The Only Rule?

rule

As far as I can tell, there’s only one thing that sets successful fundraisers apart from unsuccessful fundraisers. And that thing is…

The people who are successful don’t care whether they like the fundraising or not.

I’m serious. They just don’t care whether they like it. Or don’t like it.

They just care if it works.

They understand that they are doing direct response fundraising. And that some tactics and messages work better than others. And that the goal of fundraising is to send messages that donors respond to, not the messages the organization prefers to send.

Your Opportunity

If there are voices in your organization saying “I don’t like that” or “I wouldn’t give to that,” you should know that you could be raising more money.

Because basing fundraising decisions on what you like or don’t like stops your organization from discovering what donors like.

And it stops your organization from using best practices discovered by direct response fundraisers who have gone before us.

Examples

Here are some examples of things that people don’t like but are proven to work well:

  • Including a reply card with your receipt letter
  • Writing at a lower grade level
  • Using emotion liberally
  • Being repetitive
  • Sharing real needs with donors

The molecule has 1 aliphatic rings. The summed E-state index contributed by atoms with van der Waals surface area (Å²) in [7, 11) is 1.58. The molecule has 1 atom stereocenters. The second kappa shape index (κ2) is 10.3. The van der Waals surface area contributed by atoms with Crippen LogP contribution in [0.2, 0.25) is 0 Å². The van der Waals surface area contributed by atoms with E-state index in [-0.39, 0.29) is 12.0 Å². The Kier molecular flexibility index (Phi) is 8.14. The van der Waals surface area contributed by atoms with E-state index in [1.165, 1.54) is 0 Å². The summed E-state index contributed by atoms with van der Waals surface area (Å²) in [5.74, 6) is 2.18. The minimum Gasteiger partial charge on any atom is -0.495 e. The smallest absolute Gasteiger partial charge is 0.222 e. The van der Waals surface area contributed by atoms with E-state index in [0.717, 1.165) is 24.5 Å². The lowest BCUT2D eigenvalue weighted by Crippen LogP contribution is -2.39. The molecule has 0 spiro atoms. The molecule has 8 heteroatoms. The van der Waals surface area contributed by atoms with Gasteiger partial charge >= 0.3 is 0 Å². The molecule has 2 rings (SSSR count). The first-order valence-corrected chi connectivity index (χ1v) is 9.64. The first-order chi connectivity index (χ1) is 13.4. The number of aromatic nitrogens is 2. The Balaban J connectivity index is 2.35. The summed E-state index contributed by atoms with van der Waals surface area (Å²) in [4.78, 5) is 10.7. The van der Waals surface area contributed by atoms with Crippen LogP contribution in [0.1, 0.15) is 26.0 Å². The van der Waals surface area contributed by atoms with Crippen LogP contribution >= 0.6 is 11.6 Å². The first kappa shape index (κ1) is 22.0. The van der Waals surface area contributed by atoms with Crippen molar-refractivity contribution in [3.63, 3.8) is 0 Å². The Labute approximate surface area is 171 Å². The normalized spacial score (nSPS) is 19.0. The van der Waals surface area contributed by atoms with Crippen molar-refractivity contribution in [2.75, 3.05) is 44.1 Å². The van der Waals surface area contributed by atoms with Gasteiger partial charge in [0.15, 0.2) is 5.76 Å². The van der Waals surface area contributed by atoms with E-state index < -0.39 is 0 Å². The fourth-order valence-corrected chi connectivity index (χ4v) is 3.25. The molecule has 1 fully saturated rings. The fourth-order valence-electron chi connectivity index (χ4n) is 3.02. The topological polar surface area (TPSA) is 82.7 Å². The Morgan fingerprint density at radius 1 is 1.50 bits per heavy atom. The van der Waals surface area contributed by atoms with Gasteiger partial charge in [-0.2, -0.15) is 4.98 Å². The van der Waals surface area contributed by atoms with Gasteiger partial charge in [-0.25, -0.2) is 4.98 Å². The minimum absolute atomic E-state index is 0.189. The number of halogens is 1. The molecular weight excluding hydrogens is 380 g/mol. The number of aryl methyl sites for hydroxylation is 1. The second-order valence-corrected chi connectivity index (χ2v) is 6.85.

Hot Off the Press

We have a client that’s facing this very issue as I write this.

They are doing their first ever Fiscal Year End campaign. They are a little behind budget for the fiscal year, and their letter asks donors to help erase the shortfall with a special gift.

They were a little nervous about doing it. But I convinced them by sharing results from other organizations that had run similar campaigns.

The campaign is working great. It’s one of their most successful appeals of the year. We’re already above goal and the campaign isn’t over yet.

But a couple of board members and major donors have been upset by the campaign. From my experience, I suspect they were upset because they fear that the “shortfall” messaging puts the organization in a bad light, and it will cause donors to give less or stop giving altogether.

My counsel to this organization is based on all sorts of case studies on this exact subject:

  1. Appeals like this resonate with donors (as evidenced by the incredible response to this appeal).
  2. Appeals like this make some internal stakeholders (including some close-in major donors) nervous. They are nervous for the reasons I mentioned above. However, there is no data-based evidence of their fears coming true. And I’ve done this lots of times. (And – true story – those close-in major donors who were nervous end up making an extra gift to the campaign more often than not.)

In other words, the organization might not like this messaging. And there are occasional issues and personal reactions to discuss. But this messaging works great.

And to bring things full circle, the most successful fundraisers don’t care whether they like the fundraising or not.

They only care whether it works.

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